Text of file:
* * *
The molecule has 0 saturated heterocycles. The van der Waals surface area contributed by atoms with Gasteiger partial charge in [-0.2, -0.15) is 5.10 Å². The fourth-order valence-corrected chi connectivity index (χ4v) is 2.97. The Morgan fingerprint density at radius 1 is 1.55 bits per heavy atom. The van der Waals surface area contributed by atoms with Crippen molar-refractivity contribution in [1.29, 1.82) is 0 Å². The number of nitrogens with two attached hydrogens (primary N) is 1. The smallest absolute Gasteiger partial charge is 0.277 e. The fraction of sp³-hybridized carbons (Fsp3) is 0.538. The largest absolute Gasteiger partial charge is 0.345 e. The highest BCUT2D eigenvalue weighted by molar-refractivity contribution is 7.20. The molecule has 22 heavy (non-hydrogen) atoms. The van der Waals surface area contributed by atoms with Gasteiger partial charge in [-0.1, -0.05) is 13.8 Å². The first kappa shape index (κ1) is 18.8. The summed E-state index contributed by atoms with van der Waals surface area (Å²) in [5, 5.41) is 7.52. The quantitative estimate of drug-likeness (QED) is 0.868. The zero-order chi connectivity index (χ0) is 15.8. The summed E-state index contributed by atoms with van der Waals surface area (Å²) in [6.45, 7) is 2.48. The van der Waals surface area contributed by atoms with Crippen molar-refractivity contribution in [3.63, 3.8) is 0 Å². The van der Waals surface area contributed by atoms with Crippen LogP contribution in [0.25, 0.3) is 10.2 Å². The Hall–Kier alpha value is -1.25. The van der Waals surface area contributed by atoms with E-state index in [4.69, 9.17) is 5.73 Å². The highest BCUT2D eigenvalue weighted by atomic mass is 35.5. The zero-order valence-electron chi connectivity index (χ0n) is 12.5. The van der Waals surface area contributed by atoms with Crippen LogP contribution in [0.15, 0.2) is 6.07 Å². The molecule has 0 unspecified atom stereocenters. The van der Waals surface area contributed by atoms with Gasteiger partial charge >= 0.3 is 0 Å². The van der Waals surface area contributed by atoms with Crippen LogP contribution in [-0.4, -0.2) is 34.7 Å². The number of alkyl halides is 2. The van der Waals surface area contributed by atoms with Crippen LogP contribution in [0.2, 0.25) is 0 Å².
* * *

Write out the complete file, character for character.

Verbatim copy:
The molecule has 0 saturated heterocycles. The van der Waals surface area contributed by atoms with Gasteiger partial charge in [-0.2, -0.15) is 5.10 Å². The fourth-order valence-corrected chi connectivity index (χ4v) is 2.97. The Morgan fingerprint density at radius 1 is 1.55 bits per heavy atom. The van der Waals surface area contributed by atoms with Crippen molar-refractivity contribution in [1.29, 1.82) is 0 Å². The number of nitrogens with two attached hydrogens (primary N) is 1. The smallest absolute Gasteiger partial charge is 0.277 e. The fraction of sp³-hybridized carbons (Fsp3) is 0.538. The largest absolute Gasteiger partial charge is 0.345 e. The highest BCUT2D eigenvalue weighted by molar-refractivity contribution is 7.20. The molecule has 22 heavy (non-hydrogen) atoms. The van der Waals surface area contributed by atoms with Gasteiger partial charge in [-0.1, -0.05) is 13.8 Å². The first kappa shape index (κ1) is 18.8. The summed E-state index contributed by atoms with van der Waals surface area (Å²) in [5, 5.41) is 7.52. The quantitative estimate of drug-likeness (QED) is 0.868. The zero-order chi connectivity index (χ0) is 15.8. The summed E-state index contributed by atoms with van der Waals surface area (Å²) in [6.45, 7) is 2.48. The van der Waals surface area contributed by atoms with Crippen molar-refractivity contribution in [3.63, 3.8) is 0 Å². The van der Waals surface area contributed by atoms with Crippen LogP contribution in [0.25, 0.3) is 10.2 Å². The Hall–Kier alpha value is -1.25. The van der Waals surface area contributed by atoms with E-state index in [4.69, 9.17) is 5.73 Å². The highest BCUT2D eigenvalue weighted by atomic mass is 35.5. The zero-order valence-electron chi connectivity index (χ0n) is 12.5. The van der Waals surface area contributed by atoms with Crippen LogP contribution in [0.15, 0.2) is 6.07 Å². The molecule has 0 unspecified atom stereocenters. The van der Waals surface area contributed by atoms with Gasteiger partial charge >= 0.3 is 0 Å². The van der Waals surface area contributed by atoms with Crippen LogP contribution in [-0.4, -0.2) is 34.7 Å². The number of alkyl halides is 2. The van der Waals surface area contributed by atoms with Crippen LogP contribution in [0.2, 0.25) is 0 Å².